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What you need to know about spraying finishes with nitrogen

Tuesday, September 25, 2018 - 07:00
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The overall result of moving to nitrogen is a much more efficient paint department that produces better finishes using less product with far less waste, reduced costs and improved cycle times. That’s more money in the pockets of repairers.

How does this technology work?

Most nitrogen systems utilize an in-line nitrogen source located between a shop’s compressed air supply and its spray guns. The system pulls nitrogen out of the atmospheric air--which is 78 percent nitrogen, 21 percent oxygen and one percent trace gases. Air is pushed through a pre-filtration system and then through a nitrogen membrane separator before being heated in a hosing outlet. The process filters out oxygen and other elements leaving only nitrogen, which is then ionized and heated.

(Photo courtesy of Sherwin-Williams Automotive Finishes) Because nitrogen sprays contain no moisture, flash and bake times are reduced, which in turn cuts spraybooth costs such as maintenance and electrical use.

To use the system, painters simply connect their guns as they would with compressed air. No special spraying techniques are necessary, though painters should be aware they won’t need to apply as much finish as they previously needed.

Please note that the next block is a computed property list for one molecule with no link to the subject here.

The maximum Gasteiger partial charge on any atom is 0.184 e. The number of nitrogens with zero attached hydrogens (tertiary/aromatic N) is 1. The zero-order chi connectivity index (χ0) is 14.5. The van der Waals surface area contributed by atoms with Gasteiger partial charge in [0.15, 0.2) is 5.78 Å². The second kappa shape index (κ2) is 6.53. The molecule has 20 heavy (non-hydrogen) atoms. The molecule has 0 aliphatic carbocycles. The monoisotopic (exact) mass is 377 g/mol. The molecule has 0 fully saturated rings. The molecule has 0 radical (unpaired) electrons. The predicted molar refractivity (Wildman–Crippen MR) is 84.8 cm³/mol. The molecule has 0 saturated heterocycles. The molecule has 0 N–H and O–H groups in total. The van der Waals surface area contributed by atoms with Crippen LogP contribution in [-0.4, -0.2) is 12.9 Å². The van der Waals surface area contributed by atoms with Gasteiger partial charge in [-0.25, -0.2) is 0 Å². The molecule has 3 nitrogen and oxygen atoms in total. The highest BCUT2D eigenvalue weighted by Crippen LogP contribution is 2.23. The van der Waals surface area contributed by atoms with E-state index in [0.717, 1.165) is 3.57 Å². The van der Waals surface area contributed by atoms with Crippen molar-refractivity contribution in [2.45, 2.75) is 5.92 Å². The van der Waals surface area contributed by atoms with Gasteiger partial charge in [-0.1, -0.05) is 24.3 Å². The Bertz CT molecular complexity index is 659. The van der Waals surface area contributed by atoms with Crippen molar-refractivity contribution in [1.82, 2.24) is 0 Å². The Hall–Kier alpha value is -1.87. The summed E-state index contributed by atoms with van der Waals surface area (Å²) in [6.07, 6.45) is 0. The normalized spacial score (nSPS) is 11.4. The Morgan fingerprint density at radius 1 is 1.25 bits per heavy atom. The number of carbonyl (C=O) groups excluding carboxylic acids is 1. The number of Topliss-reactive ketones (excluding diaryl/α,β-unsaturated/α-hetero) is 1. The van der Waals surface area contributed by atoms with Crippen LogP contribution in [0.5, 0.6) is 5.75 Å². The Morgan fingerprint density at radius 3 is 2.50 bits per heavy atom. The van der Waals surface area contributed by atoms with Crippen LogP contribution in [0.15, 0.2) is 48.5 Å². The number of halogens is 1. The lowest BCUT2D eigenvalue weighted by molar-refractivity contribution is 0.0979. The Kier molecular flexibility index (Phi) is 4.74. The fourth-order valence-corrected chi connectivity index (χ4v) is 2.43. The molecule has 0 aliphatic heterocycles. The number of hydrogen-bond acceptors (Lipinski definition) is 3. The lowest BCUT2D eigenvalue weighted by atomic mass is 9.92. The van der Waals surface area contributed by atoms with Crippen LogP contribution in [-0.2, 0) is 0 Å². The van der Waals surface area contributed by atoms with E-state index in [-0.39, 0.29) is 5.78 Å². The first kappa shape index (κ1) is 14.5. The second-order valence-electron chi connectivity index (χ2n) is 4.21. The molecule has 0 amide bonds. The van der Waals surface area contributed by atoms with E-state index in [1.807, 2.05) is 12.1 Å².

What does spraying with nitrogen cost in 2018? What should shops expect to invest?

Derek Naidoo, CEO of NITROHEAT, reports his system costs $21,000, with annual maintenance running $600 to cover changing two sets of filters every six months.

What kind of ROI should shops expect?

Naidoo says the system can pay for itself in 14 months if a shop adds just one more paint job a week (though he says on average most shops using nitrogen technology add one more job every day). The higher a shop’s work volume, the more quickly the investment is recovered.

Does nitrogen spraying deliver what it promises?

Apparently so. ABRN found plenty of dedicated fans of the technology. Naidoo alone has sold his product to more than 700 shops. Randy Drury, owner of Full Service Auto Stop in Houston says he moved to the technology 8 years ago and couldn’t be happier. “It does everything it claims,” he says. “My guys were skeptical, but that changed one day after they began using it. It really did change how we worked for the better.”

Considering all the benefits and ease of use, why hasn’t spraying with nitrogen become far more popular over the past decade?

A number of factors have conspired against large-scale adoption of nitrogen sprays.

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